The Chicken Thigh House – HOME, Manchester
Screenwriter: Sophie Anderson
Adapter: Sophie Anderson
Music and Lyrics: Alexander Wolfe and Oliver Lansley
Directors: Oliver Lansley and James Seager
Myths and legends are rarely consistent but those concerning Baba Yaga vary considerably. She is reported to be a witch who eats her victims, possibly one of three sisters who all have the same name or possibly just a midwife. A constant feature of the legends is that she lives in a house with chicken legs.
At Sophie Anderson’s The house with chicken legs (adapted for the stage by Oliver Lansley) Baba (Lisa Howard) is a psychopomp, guiding newly deceased souls from Earth to the afterlife through a mystical gateway. The story is told from the perspective of Baba’s 12-year-old granddaughter, Marinka (Eve De Leon Allen), who doesn’t want to fulfill her destiny and become a gatekeeper – she just wants to make friends. This is hard to pull off as the chicken leg house tends to move without warning and doesn’t approve of her attitude. But one day, a soccer ball bounces in Marinka’s garden, setting off a sequence of events that not only allows her to meet potential friends, but also learns about her origins and compels her to face unwanted responsibilities.
To answer the obvious question: yes, Samuel Wyer’s quirky but wonderful puppet designs really do create a house walking on chicken legs. The effect is produced after a teasing suggestion that the traveling house could be simulated by thunderous percussion and screen projections. The effect is visually odd but it fits with the warm atmosphere created by directors Oliver Lansley and James Seager which celebrates the diversity and richness of life. A gathering of traveling houses is played for laughs with gruesome puns about getting the house bands together and being housebound.
The show is aimed at anyone aged nine and over and the early start is family-friendly, although the three-hour runtime can test the patience of young children. The house with chicken thighs tackles complex themes of identity, the power of stories, coming to terms with death and adult responsibilities and it’s impressive that, while Lansley’s adaptation is accessible to everyone, it doesn’t condescend or not demean the intended audience.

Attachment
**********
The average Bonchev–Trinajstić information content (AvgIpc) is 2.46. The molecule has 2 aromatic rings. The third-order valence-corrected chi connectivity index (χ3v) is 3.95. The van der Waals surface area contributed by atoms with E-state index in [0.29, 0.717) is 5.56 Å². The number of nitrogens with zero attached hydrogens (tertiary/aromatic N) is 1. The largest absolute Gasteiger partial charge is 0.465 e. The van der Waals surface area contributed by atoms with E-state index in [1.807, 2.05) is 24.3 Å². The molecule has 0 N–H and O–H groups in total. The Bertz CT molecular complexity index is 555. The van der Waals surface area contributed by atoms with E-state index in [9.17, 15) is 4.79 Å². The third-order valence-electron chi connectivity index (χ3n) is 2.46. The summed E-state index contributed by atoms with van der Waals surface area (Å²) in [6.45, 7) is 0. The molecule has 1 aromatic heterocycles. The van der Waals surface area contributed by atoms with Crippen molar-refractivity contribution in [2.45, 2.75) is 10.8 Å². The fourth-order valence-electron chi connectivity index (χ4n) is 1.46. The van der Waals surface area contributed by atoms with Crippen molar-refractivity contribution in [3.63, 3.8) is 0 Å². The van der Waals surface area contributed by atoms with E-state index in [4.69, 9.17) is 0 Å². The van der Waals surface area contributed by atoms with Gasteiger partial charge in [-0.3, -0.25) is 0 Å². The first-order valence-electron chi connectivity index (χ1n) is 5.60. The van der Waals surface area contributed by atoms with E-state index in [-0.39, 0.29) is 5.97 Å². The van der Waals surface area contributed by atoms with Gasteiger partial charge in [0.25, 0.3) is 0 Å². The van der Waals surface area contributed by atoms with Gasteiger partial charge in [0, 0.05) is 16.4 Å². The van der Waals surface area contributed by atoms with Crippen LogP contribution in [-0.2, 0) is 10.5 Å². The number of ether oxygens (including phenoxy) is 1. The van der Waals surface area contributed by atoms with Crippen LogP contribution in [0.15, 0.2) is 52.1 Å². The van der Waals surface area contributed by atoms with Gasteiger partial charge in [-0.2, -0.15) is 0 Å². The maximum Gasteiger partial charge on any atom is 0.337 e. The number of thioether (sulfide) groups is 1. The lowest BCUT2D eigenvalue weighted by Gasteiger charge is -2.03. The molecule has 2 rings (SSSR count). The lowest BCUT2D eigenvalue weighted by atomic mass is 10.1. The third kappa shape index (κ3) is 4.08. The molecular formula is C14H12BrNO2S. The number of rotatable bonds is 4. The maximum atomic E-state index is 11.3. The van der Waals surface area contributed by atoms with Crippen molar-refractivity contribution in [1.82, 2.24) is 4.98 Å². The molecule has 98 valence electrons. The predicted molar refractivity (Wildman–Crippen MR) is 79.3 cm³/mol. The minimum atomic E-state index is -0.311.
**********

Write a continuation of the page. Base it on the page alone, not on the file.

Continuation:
As is common in folk tales, the play uses music and puppets to tell the story. Alexander Wolfe’s music is surprisingly varied. The gypsy influence is an obvious choice, but the rich score goes through soft Hushabye Mountain raucous/scat swing style lullabies. The puppets vary from sophisticated jackdaws to basic hand-manipulated puppets to show the characters swimming or traveling to the afterlife.
The off-center reality inhabited by the characters is constructed convincingly and with imaginative style. The Chicken Leg House is surrounded by a fence constructed from human bones, and the newly dead communicate through music rather than words. The Gateway Guardians have a symbiotic relationship with their Houses, and the Houses have distinct personalities conveyed by the cast, whether musically or visually.
The only area where the play deviates from the legends is in the characterization of Baba Yaga. “Baba” is an honorary title given to gateway keepers, each with a different personality. Marinka’s grandmother is played by Lisa Howard as a slightly drunk landlord who doesn’t allow her responsibilities to keep her from having a strong drink and singing along with guests. She also gets to deliver a neat dig at Disney Frozen. Self-respecting Yaga from Pérola Congo is a sexy singer a million miles from the concept of a flesh-eating witch.
Eve De Leon Allen’s performance provides a satisfyingly complex heroine; able to grow through Marinka’s experiences. Their Marinka is a convincing and clumsy preteen; blurting out that, although her house is surrounded by bones, she is not a serial killer. The reluctant affection between Marinka and her grandmother is beautifully captured in deep sighs and forced smiles and although Marinka is strong-willed, she has the courage to face the consequences of her actions.
Stunning sets by Jasmine Swan and costumes by Samuel Wyer steal the show. From the seemingly dilapidated interiors of Baba’s houses to the white skull and bone trim on Marinka’s black skirt, the designs are lovely and contribute greatly to the otherworldly feel of the room.
The adaptation of Les Enfants Terribles is respectful of both the source and the audience. It examines challenging themes in a gripping and highly entertaining way and features charming characters and a wonderful atmosphere. It’s a show that has legs and is worth running for.
Until April 23, 2022